Word of the DayWednesday, October 10, 2007
\sleyk\ , verb;
to allay (thirst, desire, wrath, etc.) by satisfying.
to make less active, vigorous, intense, etc.: His calm manner slaked their enthusiasm.
to cause disintegration of (lime) by treatment with water.
My companions never drink pure water and the manioc beer serves as much to slake their thirst as to fill their stomachs and lubricate conversation.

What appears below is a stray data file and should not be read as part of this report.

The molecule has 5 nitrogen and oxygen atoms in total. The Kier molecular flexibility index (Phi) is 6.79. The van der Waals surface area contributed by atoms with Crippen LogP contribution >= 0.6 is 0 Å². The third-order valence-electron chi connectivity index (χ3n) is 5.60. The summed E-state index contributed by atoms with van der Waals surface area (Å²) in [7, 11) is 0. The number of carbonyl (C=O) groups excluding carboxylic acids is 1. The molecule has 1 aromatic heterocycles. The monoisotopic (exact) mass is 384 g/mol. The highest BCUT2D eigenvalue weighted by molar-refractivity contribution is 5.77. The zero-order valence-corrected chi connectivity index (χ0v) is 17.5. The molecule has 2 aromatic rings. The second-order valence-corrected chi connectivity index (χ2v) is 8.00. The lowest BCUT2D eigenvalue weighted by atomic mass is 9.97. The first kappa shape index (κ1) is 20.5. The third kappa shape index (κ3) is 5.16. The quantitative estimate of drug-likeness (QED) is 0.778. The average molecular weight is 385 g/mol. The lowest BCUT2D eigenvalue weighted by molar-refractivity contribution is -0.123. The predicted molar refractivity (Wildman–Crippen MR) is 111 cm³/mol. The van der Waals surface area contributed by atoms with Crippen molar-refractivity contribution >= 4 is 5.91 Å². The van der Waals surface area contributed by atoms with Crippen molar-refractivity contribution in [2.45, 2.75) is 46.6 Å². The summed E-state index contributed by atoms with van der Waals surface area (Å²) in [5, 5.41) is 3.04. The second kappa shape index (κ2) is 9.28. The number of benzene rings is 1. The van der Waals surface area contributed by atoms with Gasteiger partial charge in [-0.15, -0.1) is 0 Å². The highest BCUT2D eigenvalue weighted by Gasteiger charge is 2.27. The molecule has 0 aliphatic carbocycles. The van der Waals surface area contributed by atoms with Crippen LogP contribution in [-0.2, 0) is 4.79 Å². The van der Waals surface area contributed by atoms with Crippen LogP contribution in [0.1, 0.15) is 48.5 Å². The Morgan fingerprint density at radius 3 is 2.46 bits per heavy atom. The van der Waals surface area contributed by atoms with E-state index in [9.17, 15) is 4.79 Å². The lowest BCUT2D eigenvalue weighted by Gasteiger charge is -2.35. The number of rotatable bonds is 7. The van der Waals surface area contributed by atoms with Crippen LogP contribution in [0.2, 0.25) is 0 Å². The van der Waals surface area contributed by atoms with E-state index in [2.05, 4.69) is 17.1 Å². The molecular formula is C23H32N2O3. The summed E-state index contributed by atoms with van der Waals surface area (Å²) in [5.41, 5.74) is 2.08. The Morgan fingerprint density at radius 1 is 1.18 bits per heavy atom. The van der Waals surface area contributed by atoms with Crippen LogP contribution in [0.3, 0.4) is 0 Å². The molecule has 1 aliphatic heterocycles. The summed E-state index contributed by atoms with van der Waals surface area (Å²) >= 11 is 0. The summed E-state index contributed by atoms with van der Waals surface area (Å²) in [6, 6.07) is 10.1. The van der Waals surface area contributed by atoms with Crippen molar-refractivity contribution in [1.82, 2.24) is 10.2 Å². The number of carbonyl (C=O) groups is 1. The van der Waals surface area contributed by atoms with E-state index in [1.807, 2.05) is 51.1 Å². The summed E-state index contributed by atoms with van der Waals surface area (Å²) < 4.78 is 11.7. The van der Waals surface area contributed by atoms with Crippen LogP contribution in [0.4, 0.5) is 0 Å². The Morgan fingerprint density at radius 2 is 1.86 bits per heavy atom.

-- Philippe Descola, The Spears of Twilight: Life and Death in the Amazon Jungle, 1996
She had the money he gave her (never enough to slake her anxieties).
-- Nuala O'Faolain, Are You Somebody?: The Accidental Memoir of a Dublin Woman, 1996
Slake comes from Middle English slaken, "to become or render slack," hence "to abate," from Old English slacian, from slæc, "slack."
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